News

| Thursday, March 21, 2013

CDBANewsflash - Low Rez For Email 2

March 21, 2013

 

Member News

 

Agreement with Highland Community Bank Paves Way for Launch of Generations Community Bank
Generations Community Bank
(3-20-13)

Generations Community Bancorp, Inc. has reached a definitive agreement with Highland Community Company for the acquisition of its subsidiary, Highland Community Bank. This transaction will enable Generations Community Bancorp to complete its goal of opening a minority-led and locally managed community bank, under the name of Generations Community Bank, in the Chicago South Side locations where Highland Community Bank operates today. Generations Community Bank expects to be certified as both a Community Development Financial Institution (CDFI) and a Minority Depository Institution (MDI). "The acquisition of Highland provides an entree for Generations Community Bank to expand access to credit and other financial services to businesses and individuals across the South Side.  Many of these communities have been hit hardest by the recession and tightening of credit," said Matthew Roth, proposed president and CEO of Generations Community Bank. "Highland Community Bank has been a positive presence in the community for four decades and we intend to build upon that tradition, creating a seamless transition for Highland's loyal current customers as we seek to increase the flow of capital to both the commercial and consumer sectors in Auburn-Gresham and the broader South Side community."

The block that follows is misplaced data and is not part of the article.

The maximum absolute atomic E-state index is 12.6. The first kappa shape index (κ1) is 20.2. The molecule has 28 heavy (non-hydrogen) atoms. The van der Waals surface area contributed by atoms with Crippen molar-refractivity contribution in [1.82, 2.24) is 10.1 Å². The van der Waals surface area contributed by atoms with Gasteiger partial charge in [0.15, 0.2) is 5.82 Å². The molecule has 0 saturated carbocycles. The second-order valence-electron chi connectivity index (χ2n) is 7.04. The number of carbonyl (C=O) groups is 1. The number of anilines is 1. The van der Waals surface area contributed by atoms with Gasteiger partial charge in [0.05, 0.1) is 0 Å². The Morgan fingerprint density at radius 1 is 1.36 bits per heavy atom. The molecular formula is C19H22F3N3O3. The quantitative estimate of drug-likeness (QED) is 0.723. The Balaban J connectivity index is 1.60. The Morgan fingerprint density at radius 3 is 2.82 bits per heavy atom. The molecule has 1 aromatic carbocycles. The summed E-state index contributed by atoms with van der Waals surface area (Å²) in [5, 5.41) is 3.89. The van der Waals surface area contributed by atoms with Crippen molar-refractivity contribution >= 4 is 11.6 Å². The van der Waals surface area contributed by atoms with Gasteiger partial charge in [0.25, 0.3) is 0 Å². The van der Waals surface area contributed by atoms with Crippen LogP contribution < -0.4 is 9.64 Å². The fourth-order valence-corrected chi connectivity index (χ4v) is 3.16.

CDBA Members Mentioned in NerdWallet's PayDay Alternatives Feature
NerdWallet 
(3-18-13)

The article states that "through payday loan alternatives, credit-building loans or other short-term loan options, community banks provide a variety of services to reduce your financial problems. These loans not only get you the funds you need, but they also serve the important purpose of improving your credit. If you have little to no credit, or bad credit, these loans will help you get back on track. Check out one of these short-term loan options at a community bank near you for a quick cash alternative." Included on the list are ABC Bank's "Ready Cash" unsecured line of credit, BankPlus's "Credit Plus" short-term loan, and One PacificCoast Bank's "One Pac Pal Loan." 

Innovative Native American Loan Fund Helps California Tribe Rebuild Historical Lands
PRWeb
(3-14-13)

ILCC, a Native American owned and managed Community Development Financial Institution (CDFI) based in Montana and the Kashia Band of Pomo Indians of Stewarts Point Rancheria (“Tribe”) recently negotiated an innovative financial agreement to help the Tribe purchase 510 acres of wooded land adjacent to its remote rancheria about 30 miles north of Bodega Bay. The purchase of additional fee lands, which closed on March 1st, expanded the Tribe’s land holdings from just 42 to roughly 550 acres. Until the land is in trust it will not be under complete tribal jurisdiction and control, but the sale is an important first step for the federally-recognized tribe of 860 citizens whose ancestral lands once encompassed most of northwest Sonoma County. ILCC was ILCC was created in 2005 as a collaborative effort between the ILTF of Little Canada, MN and the Native American Community Development Corporation (NACDC) of Browning, MT. NACDC is the nonprofit affiliate of Native American Bank, N.A.